In operation and immediately prior to the start of a new line--signified by an appropriate value of the end of line (EOL) signal appearing on leads 643, the feedback values appearing on leads 628 are zero. Therefore, at the occurrence of the first decompressed pel in that line and appearing over lead 623, the output of ROMs 641 and 644 will be solely dictated by the scaling factor value appearing on leads 643. At the next clock cycle, i.e. at the occurrence of the next decompressed pel on lead 623, a portion of the previously accessed contents of ROMs 641 and 644 will become the x and y addresses to scaled pel look up table 625 and will also be used as a portion of the addresses applied to these ROMs. These x and y addresses will select the appropriate bi-tonal pel value in table 625 given the desired scaling factor. This process continues with each successive decompressed input pel in the line. As each line of decompressed image data is scaled, the x and y addresses appearing on leads 628 will repetitively cycle through only four specific values corresponding to the particular value of the scaling factor specified in the RIP Image command. Each different value of the scaling factor will have a different set of four corresponding x and y addresses. In this manner, each set will only access the proper values in scaled pel look up table 625 that correspond to the scaling factor in use.

DMA and bus controller 670 provides a DMA busy signal on lead 674 which indicates whether the controller is busy. This signal is fed back over lead 674 to an address input of ROMs 641 and 644. In the event the controller is busy, then the ROMs provide an output which temporarily halts the scaling process until the DMA controller once again becomes available.

FIG. 7 shows a block diagram of 2 by 2 real time pel window generator 610 depicted in FIG. 6. As noted above, this circuit produces a moving 2 by 2 pel window. This square window contains the present pel, the immediately preceding pel situated on the same line and the two corresponding pels situated immediately therebelow on the previous line. Specifically, incoming decompressed pels are applied over leads 55 to serially connected pel delay circuits 6102 and 6104 to produce the present pel on lead 6107 and the immediately preceding pel on lead 6105. In addition, incoming pel values are applied through serial/parallel converter 6106, FIFO 6108, parallel/serial converter 6110 and pel delay 6112 to produce the two corresponding pels situated on the previous scan line. Specifically, incoming pels applied over lead 55 are converted into parallel form by serial/parallel converter 6106 and, from there, applied as input to FIFO 6108. The FIFO provides a one line delay between its input and output. Therefore, at the instant incoming pels are written in 9-bit parallel form into FIFO 6108, corresponding pels situated on the same position but on the previous scan line appear at the output of the FIFO. The output pels are converted back into serial form by parallel/serial converter 6110 and applied through pel delay 6112. The pels correspondingly situated under the present and immediately preceding pels, both located on the present scan line, appear on leads 6113 and 6114, respectively. At the beginning of every new image, the window generator requires a period of only one line delay before it is capable of generating window data. This period is necessary to store the first line within FIFO 6108. Use of dedicated hardware components advantageously permits window generator 610 to operate at a 50 mHz throughput. This circuit could readily handle pel windows larger than 2 by 2 if more memory, pel delays, and serial/parallel and parallel/serial converters were added to the circuit and also the size of those components already existing in the circuit were appropriately increased.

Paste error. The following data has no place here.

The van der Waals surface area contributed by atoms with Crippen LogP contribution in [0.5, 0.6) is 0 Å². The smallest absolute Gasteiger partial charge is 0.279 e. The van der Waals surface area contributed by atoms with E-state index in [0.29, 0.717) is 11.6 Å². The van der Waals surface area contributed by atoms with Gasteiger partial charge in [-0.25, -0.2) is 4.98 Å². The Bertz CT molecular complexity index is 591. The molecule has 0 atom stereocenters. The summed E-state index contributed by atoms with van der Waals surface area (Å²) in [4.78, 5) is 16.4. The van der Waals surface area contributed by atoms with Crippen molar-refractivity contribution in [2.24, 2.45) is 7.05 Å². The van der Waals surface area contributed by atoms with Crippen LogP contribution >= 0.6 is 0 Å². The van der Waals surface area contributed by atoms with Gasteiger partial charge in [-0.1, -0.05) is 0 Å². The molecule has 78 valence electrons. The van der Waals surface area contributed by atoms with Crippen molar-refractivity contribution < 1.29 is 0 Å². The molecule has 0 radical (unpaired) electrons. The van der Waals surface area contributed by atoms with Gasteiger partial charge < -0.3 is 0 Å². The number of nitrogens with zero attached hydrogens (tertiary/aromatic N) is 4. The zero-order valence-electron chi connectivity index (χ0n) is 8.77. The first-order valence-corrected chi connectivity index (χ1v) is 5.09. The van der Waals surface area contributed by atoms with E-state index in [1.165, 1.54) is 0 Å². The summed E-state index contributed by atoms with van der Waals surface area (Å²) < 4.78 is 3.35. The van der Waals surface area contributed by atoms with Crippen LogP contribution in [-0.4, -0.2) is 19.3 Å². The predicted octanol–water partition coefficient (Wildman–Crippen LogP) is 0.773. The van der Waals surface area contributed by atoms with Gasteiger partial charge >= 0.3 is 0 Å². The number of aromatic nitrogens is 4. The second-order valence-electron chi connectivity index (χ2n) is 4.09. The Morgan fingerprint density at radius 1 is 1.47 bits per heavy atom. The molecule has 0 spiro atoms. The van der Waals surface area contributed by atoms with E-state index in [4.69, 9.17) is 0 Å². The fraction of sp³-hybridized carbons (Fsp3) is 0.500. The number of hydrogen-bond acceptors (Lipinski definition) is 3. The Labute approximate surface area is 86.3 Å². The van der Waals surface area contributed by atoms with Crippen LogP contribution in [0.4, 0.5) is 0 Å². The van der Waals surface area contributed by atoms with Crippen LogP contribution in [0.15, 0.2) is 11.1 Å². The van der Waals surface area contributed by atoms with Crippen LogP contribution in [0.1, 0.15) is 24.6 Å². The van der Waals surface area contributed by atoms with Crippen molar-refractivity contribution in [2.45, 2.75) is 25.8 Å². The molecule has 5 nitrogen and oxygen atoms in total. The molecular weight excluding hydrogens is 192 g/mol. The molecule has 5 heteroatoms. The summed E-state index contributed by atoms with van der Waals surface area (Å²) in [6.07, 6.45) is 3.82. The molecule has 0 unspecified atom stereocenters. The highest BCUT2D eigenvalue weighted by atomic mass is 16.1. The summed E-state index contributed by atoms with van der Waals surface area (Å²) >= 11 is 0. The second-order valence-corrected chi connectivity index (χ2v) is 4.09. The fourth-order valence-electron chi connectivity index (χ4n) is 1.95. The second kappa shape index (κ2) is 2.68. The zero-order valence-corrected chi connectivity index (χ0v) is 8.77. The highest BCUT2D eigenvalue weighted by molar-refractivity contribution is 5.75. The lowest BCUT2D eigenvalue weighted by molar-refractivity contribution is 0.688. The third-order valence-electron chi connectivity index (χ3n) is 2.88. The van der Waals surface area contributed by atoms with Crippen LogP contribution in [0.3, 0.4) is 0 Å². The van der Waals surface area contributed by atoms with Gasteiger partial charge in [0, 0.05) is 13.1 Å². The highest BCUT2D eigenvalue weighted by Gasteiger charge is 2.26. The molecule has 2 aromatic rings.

6. Throughput Enhancements